- The agreement also encourages developed countries to increase efforts to provide finance between 2013-15 at least to the average annual level with which they provided funds during the 2010-2012 fast-start finance period. This is to ensure there is no gap in continued finance support while efforts are otherwise scaled up.
- Governments will continue a work programme on long-term finance during 2013 under two co-chairs to contribute to the on-going efforts to scale up mobilization of climate finance and report to the next COP on pathways to reach that target.
- Germany, the UK, France, Denmark, Sweden and the EU Commission announced concrete finance pledges in Doha for the period up to 2015, totalling approximately 6 billion USD.
Other Key Outcomes of COP18/CMP8 in Doha
- Governments have launched a robust process to review the long-term temperature goal. This will start in 2013 and conclude by 2015, and is a reality check on the advance of the climate change threat and the possible need to mobilize further action.
- Governments have identified ways to further strengthen the adaptive capacities of the most vulnerable, also through better planning.
- A pathway has been established towards concrete institutional arrangements to provide the most vulnerable populations with better protection against loss and damage caused by slow onset events such as rising sea levels.
- Ways to implement National Adaptation Plans for least developed countries have been agreed, including linking funding and other support.
Support of Developing Country Action
- Governments have completed a registry to record developing country mitigation actions that seek recognition or financial support. The registry will be a flexible, dynamic, web-based platform.
- A new work programme to build capacity through climate change education and training, create public awareness, and enable the public to participate in climate change decision-making has been agreed in Doha. This is important to create a groundswell of support for embarking on a new climate change regime after 2020.
New Market Mechanisms
- A work programme has been agreed to further elaborate the new market-based mechanism under the UNFCCC, and also sets out possible elements for its operation.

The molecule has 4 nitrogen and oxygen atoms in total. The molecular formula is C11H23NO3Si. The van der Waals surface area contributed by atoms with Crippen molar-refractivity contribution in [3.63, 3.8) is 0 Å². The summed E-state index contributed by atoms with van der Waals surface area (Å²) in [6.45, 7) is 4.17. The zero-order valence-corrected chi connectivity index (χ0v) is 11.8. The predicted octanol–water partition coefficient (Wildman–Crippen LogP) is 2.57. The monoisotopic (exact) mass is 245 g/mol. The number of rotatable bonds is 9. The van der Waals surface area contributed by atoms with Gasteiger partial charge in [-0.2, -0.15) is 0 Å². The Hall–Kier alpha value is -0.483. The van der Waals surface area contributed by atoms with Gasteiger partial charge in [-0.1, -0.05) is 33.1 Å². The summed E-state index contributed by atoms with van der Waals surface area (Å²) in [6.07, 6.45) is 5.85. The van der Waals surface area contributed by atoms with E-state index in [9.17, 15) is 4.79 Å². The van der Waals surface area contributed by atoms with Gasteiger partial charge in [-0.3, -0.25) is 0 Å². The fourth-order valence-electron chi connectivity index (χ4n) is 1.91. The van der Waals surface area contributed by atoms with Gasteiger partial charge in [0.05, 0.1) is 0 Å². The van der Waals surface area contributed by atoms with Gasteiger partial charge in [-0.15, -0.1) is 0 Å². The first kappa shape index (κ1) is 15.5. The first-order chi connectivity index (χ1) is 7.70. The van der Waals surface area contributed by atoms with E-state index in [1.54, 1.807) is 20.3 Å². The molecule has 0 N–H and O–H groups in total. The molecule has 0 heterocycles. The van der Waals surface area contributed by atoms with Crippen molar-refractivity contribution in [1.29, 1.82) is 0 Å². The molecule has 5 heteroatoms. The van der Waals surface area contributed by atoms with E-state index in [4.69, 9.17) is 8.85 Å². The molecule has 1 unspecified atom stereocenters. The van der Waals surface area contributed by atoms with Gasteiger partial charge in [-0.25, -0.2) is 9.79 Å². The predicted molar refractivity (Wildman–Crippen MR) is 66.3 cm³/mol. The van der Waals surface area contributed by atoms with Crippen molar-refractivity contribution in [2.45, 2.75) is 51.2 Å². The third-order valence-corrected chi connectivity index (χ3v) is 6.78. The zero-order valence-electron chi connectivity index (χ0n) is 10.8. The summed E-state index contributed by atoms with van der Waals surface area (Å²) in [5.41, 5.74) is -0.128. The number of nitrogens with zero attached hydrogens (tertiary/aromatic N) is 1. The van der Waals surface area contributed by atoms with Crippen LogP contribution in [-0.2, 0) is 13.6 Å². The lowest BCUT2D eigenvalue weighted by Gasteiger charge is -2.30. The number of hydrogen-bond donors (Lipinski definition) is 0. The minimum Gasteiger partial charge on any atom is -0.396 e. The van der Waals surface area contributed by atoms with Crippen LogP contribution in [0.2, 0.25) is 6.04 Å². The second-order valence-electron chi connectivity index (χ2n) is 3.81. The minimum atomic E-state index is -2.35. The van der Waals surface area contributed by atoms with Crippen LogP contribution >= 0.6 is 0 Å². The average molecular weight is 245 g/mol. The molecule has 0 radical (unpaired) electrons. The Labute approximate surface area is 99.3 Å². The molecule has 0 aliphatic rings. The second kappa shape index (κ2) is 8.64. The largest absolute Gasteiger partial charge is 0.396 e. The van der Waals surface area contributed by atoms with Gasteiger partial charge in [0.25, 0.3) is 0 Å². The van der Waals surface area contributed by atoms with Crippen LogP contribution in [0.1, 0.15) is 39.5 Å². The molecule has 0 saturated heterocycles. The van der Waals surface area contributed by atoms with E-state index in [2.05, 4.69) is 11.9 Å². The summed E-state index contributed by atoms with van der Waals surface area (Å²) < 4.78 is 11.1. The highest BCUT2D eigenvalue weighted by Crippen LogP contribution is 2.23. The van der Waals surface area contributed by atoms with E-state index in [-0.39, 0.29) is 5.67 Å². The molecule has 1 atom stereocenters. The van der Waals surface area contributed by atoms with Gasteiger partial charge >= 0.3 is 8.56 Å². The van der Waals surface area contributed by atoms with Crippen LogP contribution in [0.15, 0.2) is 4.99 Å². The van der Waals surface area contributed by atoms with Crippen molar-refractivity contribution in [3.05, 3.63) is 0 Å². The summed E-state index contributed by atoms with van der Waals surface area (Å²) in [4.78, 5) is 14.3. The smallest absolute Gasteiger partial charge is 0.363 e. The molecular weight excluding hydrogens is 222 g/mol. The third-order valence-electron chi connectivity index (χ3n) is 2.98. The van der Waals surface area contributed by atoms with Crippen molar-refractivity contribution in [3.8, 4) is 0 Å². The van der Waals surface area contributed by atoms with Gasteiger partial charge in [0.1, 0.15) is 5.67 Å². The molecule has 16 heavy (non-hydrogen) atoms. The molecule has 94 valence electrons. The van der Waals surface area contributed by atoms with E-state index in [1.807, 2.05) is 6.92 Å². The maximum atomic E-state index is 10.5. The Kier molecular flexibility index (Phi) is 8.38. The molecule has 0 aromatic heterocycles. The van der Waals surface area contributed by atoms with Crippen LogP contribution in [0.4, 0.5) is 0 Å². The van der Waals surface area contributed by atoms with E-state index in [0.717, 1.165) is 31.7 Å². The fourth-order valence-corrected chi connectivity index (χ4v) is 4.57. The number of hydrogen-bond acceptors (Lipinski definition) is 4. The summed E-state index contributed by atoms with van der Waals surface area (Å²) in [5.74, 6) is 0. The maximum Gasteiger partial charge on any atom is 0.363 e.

- A work programme to develop a framework for recognizing mechanisms established outside the UNFCCC, such as nationally-administered or bilateral offset programmes, and to consider their role in helping countries to meet their mitigation targets, has also been agreed.
Actions on Forests
- In Doha, governments have further clarified ways to measure deforestation, and to ensure that efforts to fight deforestation are supported.
Carbon Capture and Storage
- Governments meeting in Doha have looked at ways to ensure the effectiveness and environmental integrity of projects under the Kyoto Protocol’s Clean Development Mechanism that capture and store carbon emissions.
Development and Transfer of Technology
- Countries have taken forward work on enabling the development and transfer of technologies that can help developing countries adapt and curb their emissions.
Avoiding Negative Consequences of Climate Action
- In some cases, the implementation of actions that reduce emissions could result in negative economic or social consequences for other countries. In Doha, governments discussed measures to address such consequences in a special forum.
About the UNFCCC
With 195 Parties, the United Nations Framework Convention on Climate Change (UNFCCC) has near universal membership and is the parent treaty of the 1997 Kyoto Protocol. The Kyoto Protocol has been ratified by 193 of the UNFCCC Parties. Under the Protocol, 37 States, consisting of highly industrialized countries and countries undergoing the process of transition to a market economy, have legally binding emission limitation and reduction commitments. The ultimate objective of both treaties is to stabilize greenhouse gas concentrations in the atmosphere at a level that will prevent dangerous human interference with the climate system.
Source: 2012 COP18/CMP8 Doha Qatar.
[Photo: Abdullah Bin Hamad Al-Attiyah, the COP18/CMP8 President, signals an end to negotiations as Christiana Figueres, Executive Secretary of the UNFCCC, looks on. © UNFCCC]